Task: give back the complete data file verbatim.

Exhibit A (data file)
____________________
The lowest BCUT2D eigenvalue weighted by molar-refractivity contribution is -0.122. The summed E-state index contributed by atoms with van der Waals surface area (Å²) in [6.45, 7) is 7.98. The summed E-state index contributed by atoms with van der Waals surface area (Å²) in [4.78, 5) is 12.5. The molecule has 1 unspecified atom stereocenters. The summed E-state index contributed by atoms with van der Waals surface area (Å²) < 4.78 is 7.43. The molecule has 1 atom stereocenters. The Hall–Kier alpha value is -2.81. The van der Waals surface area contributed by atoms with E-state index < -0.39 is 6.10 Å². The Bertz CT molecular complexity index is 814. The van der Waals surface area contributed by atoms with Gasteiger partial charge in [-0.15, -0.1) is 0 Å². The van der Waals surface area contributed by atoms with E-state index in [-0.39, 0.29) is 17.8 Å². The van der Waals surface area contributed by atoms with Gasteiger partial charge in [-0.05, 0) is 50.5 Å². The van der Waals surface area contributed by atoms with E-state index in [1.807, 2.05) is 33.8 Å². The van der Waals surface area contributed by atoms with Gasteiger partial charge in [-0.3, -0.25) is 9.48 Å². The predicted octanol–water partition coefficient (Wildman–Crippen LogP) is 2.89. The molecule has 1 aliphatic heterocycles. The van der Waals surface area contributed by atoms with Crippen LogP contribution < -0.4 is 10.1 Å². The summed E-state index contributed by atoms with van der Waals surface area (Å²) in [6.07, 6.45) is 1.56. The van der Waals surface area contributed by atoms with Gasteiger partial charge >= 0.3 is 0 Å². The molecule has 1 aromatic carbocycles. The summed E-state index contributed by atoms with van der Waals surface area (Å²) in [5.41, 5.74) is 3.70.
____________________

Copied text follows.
The lowest BCUT2D eigenvalue weighted by molar-refractivity contribution is -0.122. The summed E-state index contributed by atoms with van der Waals surface area (Å²) in [6.45, 7) is 7.98. The summed E-state index contributed by atoms with van der Waals surface area (Å²) in [4.78, 5) is 12.5. The molecule has 1 unspecified atom stereocenters. The summed E-state index contributed by atoms with van der Waals surface area (Å²) < 4.78 is 7.43. The molecule has 1 atom stereocenters. The Hall–Kier alpha value is -2.81. The van der Waals surface area contributed by atoms with E-state index < -0.39 is 6.10 Å². The Bertz CT molecular complexity index is 814. The van der Waals surface area contributed by atoms with Gasteiger partial charge in [-0.15, -0.1) is 0 Å². The van der Waals surface area contributed by atoms with E-state index in [-0.39, 0.29) is 17.8 Å². The van der Waals surface area contributed by atoms with Gasteiger partial charge in [-0.05, 0) is 50.5 Å². The van der Waals surface area contributed by atoms with E-state index in [1.807, 2.05) is 33.8 Å². The van der Waals surface area contributed by atoms with Gasteiger partial charge in [-0.3, -0.25) is 9.48 Å². The predicted octanol–water partition coefficient (Wildman–Crippen LogP) is 2.89. The molecule has 1 aliphatic heterocycles. The van der Waals surface area contributed by atoms with Crippen LogP contribution < -0.4 is 10.1 Å². The summed E-state index contributed by atoms with van der Waals surface area (Å²) in [6.07, 6.45) is 1.56. The van der Waals surface area contributed by atoms with Gasteiger partial charge >= 0.3 is 0 Å². The molecule has 1 aromatic carbocycles. The summed E-state index contributed by atoms with van der Waals surface area (Å²) in [5.41, 5.74) is 3.70.